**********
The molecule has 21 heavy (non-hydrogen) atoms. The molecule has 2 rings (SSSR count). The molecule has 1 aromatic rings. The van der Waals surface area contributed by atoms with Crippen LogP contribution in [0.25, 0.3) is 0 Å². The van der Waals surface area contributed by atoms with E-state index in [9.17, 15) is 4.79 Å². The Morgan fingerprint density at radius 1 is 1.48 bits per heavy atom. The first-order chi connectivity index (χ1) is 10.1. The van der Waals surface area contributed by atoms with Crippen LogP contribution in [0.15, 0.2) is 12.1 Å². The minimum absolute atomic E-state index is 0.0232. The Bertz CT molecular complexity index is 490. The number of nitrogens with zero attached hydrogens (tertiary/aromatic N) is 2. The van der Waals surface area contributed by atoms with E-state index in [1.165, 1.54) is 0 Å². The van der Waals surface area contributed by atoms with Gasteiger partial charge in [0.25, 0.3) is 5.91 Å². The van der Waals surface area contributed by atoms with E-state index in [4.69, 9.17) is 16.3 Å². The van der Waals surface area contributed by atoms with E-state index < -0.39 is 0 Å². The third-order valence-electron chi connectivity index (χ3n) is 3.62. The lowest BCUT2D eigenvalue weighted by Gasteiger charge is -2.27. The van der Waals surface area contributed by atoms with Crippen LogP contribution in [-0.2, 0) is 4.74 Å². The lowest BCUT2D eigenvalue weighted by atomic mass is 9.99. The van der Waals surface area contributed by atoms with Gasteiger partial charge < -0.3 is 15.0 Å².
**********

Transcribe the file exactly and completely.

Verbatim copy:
The molecule has 21 heavy (non-hydrogen) atoms. The molecule has 2 rings (SSSR count). The molecule has 1 aromatic rings. The van der Waals surface area contributed by atoms with Crippen LogP contribution in [0.25, 0.3) is 0 Å². The van der Waals surface area contributed by atoms with E-state index in [9.17, 15) is 4.79 Å². The Morgan fingerprint density at radius 1 is 1.48 bits per heavy atom. The first-order chi connectivity index (χ1) is 10.1. The van der Waals surface area contributed by atoms with Crippen LogP contribution in [0.15, 0.2) is 12.1 Å². The minimum absolute atomic E-state index is 0.0232. The Bertz CT molecular complexity index is 490. The number of nitrogens with zero attached hydrogens (tertiary/aromatic N) is 2. The van der Waals surface area contributed by atoms with E-state index in [1.165, 1.54) is 0 Å². The van der Waals surface area contributed by atoms with Gasteiger partial charge in [0.25, 0.3) is 5.91 Å². The van der Waals surface area contributed by atoms with E-state index in [4.69, 9.17) is 16.3 Å². The van der Waals surface area contributed by atoms with E-state index < -0.39 is 0 Å². The third-order valence-electron chi connectivity index (χ3n) is 3.62. The lowest BCUT2D eigenvalue weighted by Gasteiger charge is -2.27. The van der Waals surface area contributed by atoms with Crippen LogP contribution in [-0.2, 0) is 4.74 Å². The lowest BCUT2D eigenvalue weighted by atomic mass is 9.99. The van der Waals surface area contributed by atoms with Gasteiger partial charge < -0.3 is 15.0 Å².